Recently published figures by the Australian Telecommunications Industry Ombudsman (TIO) show there is a big mismatch between New Zealand and Australia when it comes telecom consumers getting their voices heard.
The TIO received 36,256 new complaints in the January to March quarter of the year. There was an emerging issue around complaints regarding excess data usage charges for mobiles.
“The equivalent in New Zealand is so different there must be something wrong,” says TUANZ acting chief executive Chris O'Connell. “There are not a lot of places here for people to go.”
New Zealand's Telecommunications Disputes Resolution Service tells Computerworld NZ it has received just 840 complaints so far this year.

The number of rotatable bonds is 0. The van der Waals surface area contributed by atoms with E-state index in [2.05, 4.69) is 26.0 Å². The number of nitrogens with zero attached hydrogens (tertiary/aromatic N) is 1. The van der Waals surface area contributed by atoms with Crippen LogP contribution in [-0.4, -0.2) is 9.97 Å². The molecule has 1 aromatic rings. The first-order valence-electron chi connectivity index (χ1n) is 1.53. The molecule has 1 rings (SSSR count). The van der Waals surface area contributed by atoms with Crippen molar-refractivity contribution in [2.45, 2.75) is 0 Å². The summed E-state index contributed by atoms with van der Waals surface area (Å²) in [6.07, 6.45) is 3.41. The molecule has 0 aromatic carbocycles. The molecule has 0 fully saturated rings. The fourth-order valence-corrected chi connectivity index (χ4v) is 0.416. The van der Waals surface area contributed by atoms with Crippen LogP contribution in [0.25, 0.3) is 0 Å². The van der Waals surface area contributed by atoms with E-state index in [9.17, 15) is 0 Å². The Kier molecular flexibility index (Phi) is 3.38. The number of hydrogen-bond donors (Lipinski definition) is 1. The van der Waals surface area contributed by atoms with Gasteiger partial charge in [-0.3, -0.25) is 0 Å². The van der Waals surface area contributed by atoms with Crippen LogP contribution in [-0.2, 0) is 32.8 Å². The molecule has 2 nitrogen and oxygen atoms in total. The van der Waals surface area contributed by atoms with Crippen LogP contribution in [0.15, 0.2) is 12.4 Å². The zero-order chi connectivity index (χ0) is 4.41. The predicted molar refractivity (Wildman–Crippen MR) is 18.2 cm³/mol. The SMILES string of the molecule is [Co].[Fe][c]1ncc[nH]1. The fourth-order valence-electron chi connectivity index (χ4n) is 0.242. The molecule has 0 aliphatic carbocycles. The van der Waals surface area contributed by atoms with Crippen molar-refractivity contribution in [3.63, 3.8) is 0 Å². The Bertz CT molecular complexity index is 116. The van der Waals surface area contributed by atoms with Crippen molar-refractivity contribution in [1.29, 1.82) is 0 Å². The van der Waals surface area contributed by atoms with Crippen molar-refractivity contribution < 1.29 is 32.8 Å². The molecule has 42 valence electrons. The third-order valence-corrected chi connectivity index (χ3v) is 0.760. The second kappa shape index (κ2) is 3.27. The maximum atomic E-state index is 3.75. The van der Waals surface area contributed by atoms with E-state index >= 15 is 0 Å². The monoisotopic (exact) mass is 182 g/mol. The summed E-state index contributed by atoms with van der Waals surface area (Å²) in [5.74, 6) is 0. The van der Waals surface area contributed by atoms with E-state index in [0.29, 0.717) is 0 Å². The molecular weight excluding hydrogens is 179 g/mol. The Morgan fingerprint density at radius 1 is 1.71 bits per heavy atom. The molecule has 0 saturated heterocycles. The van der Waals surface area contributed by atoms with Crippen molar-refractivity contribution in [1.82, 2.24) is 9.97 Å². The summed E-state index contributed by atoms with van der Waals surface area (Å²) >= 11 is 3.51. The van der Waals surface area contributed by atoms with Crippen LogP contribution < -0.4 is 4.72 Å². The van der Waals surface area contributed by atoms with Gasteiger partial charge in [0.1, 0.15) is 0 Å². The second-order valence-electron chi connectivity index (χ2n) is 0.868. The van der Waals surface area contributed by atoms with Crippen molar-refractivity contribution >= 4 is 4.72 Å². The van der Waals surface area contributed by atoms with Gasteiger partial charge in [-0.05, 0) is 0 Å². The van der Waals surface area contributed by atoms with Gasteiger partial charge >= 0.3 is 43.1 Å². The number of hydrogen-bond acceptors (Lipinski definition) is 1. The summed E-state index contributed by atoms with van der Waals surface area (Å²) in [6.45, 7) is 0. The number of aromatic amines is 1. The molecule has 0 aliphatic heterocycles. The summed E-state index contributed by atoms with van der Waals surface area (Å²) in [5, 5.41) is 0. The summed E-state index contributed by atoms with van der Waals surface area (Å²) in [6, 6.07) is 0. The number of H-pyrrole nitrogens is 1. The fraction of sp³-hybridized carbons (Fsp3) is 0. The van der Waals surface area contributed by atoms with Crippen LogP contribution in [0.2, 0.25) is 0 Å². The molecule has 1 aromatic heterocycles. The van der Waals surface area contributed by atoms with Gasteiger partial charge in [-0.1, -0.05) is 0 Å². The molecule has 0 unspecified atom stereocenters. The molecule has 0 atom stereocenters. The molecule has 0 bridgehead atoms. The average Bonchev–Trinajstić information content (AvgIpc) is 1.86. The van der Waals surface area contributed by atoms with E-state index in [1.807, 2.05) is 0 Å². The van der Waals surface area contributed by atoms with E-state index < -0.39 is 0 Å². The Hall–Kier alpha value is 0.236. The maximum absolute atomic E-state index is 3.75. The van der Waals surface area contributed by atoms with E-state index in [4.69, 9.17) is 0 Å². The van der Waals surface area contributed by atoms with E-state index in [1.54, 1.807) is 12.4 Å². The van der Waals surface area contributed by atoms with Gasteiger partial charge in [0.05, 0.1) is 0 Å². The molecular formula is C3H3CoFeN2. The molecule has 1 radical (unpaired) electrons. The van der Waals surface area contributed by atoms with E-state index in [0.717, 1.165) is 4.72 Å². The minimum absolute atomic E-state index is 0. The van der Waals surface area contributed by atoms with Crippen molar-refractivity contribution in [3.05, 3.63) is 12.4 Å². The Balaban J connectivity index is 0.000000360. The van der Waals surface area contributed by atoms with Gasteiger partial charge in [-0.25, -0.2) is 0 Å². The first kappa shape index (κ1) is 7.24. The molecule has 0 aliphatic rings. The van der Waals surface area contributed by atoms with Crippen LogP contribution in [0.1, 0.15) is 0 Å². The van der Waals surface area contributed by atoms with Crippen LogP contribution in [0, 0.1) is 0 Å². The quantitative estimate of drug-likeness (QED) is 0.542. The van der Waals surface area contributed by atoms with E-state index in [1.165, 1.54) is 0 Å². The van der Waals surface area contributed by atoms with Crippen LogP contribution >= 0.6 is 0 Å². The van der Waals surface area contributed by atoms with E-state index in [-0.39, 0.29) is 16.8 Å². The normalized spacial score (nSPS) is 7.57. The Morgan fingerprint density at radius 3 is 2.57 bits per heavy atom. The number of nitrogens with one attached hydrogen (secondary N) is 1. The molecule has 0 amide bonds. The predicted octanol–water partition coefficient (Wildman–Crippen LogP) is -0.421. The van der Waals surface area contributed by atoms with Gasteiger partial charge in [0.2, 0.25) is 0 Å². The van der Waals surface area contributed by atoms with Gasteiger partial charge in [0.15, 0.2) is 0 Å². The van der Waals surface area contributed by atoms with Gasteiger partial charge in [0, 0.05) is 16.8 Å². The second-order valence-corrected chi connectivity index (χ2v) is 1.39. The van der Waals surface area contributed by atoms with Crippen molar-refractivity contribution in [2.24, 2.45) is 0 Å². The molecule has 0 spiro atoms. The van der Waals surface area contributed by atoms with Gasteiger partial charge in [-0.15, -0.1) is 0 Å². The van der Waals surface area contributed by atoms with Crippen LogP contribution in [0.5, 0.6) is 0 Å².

Australia-New Zealand ratios usually are around five to one in most things ICT, so there is clearly quite a mismatch, O'Connell says.
Consumers in New Zealand have to exhaust the processes of their provider before the disputes resolution service will handle their complaint. The service itself is overseen by industry representatives, and its processes are operated by Fairway, a commercial disputes service spun out of the Accident Compensation Corporation.
“There seems to be a very low awareness of the scheme,” says O'Connell, who regularly gets complaints at TUANZ because people don't know where to go. Computerworld NZ also gets calls from would-be complainants.
“There needs to be a process designed around the consumer rather than the carriers,” O'Connell says.
There is no licensing required for telcos in New Zealand, and the Telecommunications Carriers Forum has no jurisdiction around small providers.